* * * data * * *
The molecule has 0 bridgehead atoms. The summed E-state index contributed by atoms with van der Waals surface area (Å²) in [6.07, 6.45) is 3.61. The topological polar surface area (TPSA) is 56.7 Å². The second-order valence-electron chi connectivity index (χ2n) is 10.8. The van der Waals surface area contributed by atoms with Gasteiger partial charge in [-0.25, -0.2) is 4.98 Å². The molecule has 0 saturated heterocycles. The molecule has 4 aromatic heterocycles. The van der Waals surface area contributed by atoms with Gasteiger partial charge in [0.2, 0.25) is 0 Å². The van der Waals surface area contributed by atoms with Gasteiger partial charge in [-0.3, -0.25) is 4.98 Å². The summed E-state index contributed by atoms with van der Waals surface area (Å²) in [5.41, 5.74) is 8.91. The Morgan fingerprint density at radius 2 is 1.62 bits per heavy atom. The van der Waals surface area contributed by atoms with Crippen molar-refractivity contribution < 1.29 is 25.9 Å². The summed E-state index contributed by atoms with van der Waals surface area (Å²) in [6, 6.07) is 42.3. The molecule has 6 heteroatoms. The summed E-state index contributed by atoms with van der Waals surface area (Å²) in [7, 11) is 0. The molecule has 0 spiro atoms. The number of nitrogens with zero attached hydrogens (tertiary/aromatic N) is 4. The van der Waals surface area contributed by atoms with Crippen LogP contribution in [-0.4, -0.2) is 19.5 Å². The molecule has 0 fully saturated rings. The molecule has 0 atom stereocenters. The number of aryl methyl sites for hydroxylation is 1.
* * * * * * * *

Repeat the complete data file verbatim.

The molecule has 0 bridgehead atoms. The summed E-state index contributed by atoms with van der Waals surface area (Å²) in [6.07, 6.45) is 3.61. The topological polar surface area (TPSA) is 56.7 Å². The second-order valence-electron chi connectivity index (χ2n) is 10.8. The van der Waals surface area contributed by atoms with Gasteiger partial charge in [-0.25, -0.2) is 4.98 Å². The molecule has 0 saturated heterocycles. The molecule has 4 aromatic heterocycles. The van der Waals surface area contributed by atoms with Gasteiger partial charge in [0.2, 0.25) is 0 Å². The van der Waals surface area contributed by atoms with Gasteiger partial charge in [-0.3, -0.25) is 4.98 Å². The summed E-state index contributed by atoms with van der Waals surface area (Å²) in [5.41, 5.74) is 8.91. The Morgan fingerprint density at radius 2 is 1.62 bits per heavy atom. The van der Waals surface area contributed by atoms with Crippen molar-refractivity contribution < 1.29 is 25.9 Å². The summed E-state index contributed by atoms with van der Waals surface area (Å²) in [6, 6.07) is 42.3. The molecule has 6 heteroatoms. The summed E-state index contributed by atoms with van der Waals surface area (Å²) in [7, 11) is 0. The molecule has 0 spiro atoms. The number of nitrogens with zero attached hydrogens (tertiary/aromatic N) is 4. The van der Waals surface area contributed by atoms with Crippen LogP contribution in [-0.4, -0.2) is 19.5 Å². The molecule has 0 fully saturated rings. The molecule has 0 atom stereocenters. The number of aryl methyl sites for hydroxylation is 1.